On the other hand, according to Dweck, those with a Growth Mindset view failure as feedback and, therefore, an essential part of the learning process. And we already know that a constant flow of feedback is one of the three critical elements defining deliberate practice.
So if you’re not failing, you’re not really learning.
Consider: Where do you need to take additional risks and fail more to accelerate your learning?
Applied Learning for Leaders
I’ve never observed a business in which the sustained growth rate of the company exceeded the personal growth rate of the people running it, so the stakes are high to get this right.
The key to accelerating your growth is to acknowledge and balance all three modes of learning:
● Data transfer, which occurs when you read a book, attend a conference, or watch a TED Talk, for example.
● Experiential learning: thinking or talking more deeply about a problem, solution, or new idea.
● Doing via deliberate practice to build expertise.
Each learning mode requires different actions and yields different benefits. To illustrate, here’s a condensed behind-the-scenes look into how I incorporate all of them into a full-day quarterly client executive team meeting:
Data Transfer: There is always a learning segment in the form of something to read or watch, an opportunity to discuss it, and a chance to commit to act. Since this is a relatively passive element of the meeting, we schedule this during our lunch together.
Experiential Learning: We allocate a significant block of time—typically 4+ hours—for deep thinking about strategy, opportunities, challenges, and people. This is non-tactical, expansive, and the highest value use of the leadership team’s time together.
Deliberate Practice: The team learns by doing as they debate, create constructive conflict, experiment, and plan throughout the day. I provide a constant flow of feedback and guidance to keep them productive, on track, and improving—as individual leaders and collectively as a team.
Like I do for my coaching clients, be sure to consciously allocate time and space for all three learning modes. They will not just happen on their own!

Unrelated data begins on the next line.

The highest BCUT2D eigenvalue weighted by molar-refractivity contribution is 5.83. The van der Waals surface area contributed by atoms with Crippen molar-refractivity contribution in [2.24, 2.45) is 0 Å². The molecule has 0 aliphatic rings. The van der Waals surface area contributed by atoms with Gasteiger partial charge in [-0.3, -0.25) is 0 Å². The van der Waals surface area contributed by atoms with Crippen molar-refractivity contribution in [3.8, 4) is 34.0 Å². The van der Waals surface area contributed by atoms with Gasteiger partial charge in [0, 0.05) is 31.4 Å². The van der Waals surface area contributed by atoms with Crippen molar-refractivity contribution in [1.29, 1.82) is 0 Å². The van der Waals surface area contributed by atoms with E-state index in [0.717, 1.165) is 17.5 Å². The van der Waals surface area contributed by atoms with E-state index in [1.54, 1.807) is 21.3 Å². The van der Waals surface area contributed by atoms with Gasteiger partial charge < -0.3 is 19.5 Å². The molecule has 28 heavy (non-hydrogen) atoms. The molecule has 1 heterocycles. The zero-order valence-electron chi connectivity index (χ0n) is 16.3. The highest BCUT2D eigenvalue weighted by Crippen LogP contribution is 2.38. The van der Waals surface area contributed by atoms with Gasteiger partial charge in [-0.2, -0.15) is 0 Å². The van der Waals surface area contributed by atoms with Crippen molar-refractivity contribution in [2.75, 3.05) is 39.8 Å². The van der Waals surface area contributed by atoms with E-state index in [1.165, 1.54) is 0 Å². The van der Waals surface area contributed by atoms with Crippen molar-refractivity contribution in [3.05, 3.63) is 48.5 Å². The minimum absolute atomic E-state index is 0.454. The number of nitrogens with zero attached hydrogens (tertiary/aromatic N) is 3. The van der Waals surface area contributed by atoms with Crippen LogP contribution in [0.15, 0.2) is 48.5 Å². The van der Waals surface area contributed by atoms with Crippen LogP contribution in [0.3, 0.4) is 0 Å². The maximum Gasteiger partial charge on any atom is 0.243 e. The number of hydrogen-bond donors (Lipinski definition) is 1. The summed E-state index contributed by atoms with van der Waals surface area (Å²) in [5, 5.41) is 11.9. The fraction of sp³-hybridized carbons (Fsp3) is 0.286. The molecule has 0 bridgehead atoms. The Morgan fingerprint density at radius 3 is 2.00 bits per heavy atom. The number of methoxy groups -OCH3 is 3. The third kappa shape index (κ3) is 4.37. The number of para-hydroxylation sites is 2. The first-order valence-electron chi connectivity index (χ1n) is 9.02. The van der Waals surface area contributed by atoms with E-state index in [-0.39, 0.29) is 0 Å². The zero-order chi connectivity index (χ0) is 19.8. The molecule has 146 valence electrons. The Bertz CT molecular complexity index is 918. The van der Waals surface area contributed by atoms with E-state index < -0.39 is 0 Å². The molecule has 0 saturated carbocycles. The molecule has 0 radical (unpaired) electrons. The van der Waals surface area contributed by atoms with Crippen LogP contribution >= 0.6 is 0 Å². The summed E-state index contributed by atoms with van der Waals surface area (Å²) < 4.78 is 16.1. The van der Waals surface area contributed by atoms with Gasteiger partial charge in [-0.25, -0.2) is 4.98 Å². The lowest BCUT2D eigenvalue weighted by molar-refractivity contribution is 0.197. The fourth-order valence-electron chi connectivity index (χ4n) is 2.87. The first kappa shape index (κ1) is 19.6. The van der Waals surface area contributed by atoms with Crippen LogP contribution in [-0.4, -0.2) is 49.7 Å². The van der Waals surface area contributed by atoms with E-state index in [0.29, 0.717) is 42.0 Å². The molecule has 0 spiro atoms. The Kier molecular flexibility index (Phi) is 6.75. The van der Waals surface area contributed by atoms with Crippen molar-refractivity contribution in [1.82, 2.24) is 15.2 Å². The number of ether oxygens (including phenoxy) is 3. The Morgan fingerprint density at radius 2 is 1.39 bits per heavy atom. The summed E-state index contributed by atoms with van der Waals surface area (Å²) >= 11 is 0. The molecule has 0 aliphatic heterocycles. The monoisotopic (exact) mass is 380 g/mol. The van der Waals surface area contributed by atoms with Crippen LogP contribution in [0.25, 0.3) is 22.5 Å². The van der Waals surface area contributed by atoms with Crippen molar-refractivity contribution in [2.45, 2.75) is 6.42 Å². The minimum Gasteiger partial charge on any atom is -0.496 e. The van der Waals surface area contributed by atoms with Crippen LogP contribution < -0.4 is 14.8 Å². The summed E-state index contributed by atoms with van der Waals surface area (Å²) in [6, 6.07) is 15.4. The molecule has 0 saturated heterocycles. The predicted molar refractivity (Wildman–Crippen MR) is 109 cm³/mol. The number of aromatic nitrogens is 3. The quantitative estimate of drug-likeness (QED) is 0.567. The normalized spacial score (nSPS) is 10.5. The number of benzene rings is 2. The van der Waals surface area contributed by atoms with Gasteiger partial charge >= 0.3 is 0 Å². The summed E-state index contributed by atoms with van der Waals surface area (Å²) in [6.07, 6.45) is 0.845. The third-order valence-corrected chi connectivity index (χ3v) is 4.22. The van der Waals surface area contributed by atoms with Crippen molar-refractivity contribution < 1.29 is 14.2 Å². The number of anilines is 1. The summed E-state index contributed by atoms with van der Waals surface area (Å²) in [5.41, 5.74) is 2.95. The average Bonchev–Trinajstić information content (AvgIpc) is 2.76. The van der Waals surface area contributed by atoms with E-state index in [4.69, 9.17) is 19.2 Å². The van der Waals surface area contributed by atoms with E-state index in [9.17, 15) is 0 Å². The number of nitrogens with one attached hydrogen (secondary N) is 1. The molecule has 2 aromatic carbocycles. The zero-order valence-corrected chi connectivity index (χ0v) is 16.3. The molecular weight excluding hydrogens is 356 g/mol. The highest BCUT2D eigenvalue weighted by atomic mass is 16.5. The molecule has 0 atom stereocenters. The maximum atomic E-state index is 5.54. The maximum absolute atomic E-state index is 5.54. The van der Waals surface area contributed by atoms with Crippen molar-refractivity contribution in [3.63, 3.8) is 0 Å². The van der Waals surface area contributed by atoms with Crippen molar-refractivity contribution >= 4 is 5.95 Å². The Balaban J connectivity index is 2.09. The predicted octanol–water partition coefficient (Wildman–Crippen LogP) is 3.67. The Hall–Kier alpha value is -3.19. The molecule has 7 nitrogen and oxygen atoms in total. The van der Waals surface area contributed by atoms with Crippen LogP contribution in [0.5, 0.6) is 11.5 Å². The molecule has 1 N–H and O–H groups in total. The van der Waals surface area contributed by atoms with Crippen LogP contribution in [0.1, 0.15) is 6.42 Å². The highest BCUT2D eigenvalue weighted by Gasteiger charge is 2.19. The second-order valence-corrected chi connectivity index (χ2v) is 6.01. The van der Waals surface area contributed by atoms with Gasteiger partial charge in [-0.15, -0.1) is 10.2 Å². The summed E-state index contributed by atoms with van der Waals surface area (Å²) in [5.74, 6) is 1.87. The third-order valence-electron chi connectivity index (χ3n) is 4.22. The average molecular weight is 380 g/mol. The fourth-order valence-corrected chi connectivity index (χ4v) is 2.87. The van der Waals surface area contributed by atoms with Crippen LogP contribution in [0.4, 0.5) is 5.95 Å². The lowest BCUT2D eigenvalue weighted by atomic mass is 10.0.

What should your team be reading, watching, and sharing?
What topics or opportunities require more time and deeper thinking?
How can you add more experimentation—or doing—to your learning processes?
Who, What, How, Now.
As you contemplate implementing the ideas I’ve presented, I’d like to leave you with a simple four-step process to follow:
1. Identify who first. Who is best positioned to support each of the three learning modes for you and your team? It could be one person, like a coach, or three distinct individuals—each with expertise in a specific area.
2. When you have your who (or who’s,as the case may be) identified, collaborate with them to consider what you should be doing to accelerate your learning. Once the elements of what you will do are clarified…
3. Next define how exactly you’ll go about activating them.
4. Now get started.
You’ll be on your way to accelerate your growth as a leader and to better bend the world to meet your desires!
In my work as a business and leadership growth coach, I encounter articles, research, and stories about how leaders learn, grow, and become more effective. As you’ll see below, I share a select few in each edition of my newsletter – particularly those at the intersection of leadership, business growth, and behavior change.
“The greatest enemy of learning is what you think you know. When you think you know something, learning something new means you might have to change your mind, so it’s easy to think there’s no room for new ideas. But not wanting to change your mind will keep you stuck in the same place. Overcoming our egos can be one of the big challenges of learning. Therefore, being willing to admit when you’re wrong and adjust your thinking is the thing that will help you learn the most. The first step to learning is recognizing your ignorance and deciding to do something about it…”
How to Hire a Coach (Mark’s Blog)
“You make decisions every day based on some degree of incomplete information – you simply do the best with what you have and move forward. You are able to function this way because you possess deep knowledge and context of the day-to-day operation of your business.
Hiring a coach isn’t a day-to-day decision for you. In fact, it might be a once in a lifetime decision for you! And a risky one at that: You are contemplating a potentially large investment of money, time and energy that will also require a leap of faith.
There are six factors that I’ve consistently observed to separate “cream of the crop” coaches from the rest. Use them to tip the scales in your favor to find the “right” coach for your business…”
Why Success Won’t Make You Happy (The Atlantic)
“Imagine reading a story titled “The Relentless Pursuit of Booze.” You would likely expect a depressing story about a person in a downward alcoholic spiral. Now imagine instead reading a story titled “The Relentless Pursuit of Success.” That would be an inspiring story, wouldn’t it?
Maybe—but maybe not. It might well be the story of someone whose never-ending quest for more and more success leaves them perpetually unsatisfied and incapable of happiness…”
Want More? Consider These Next Steps…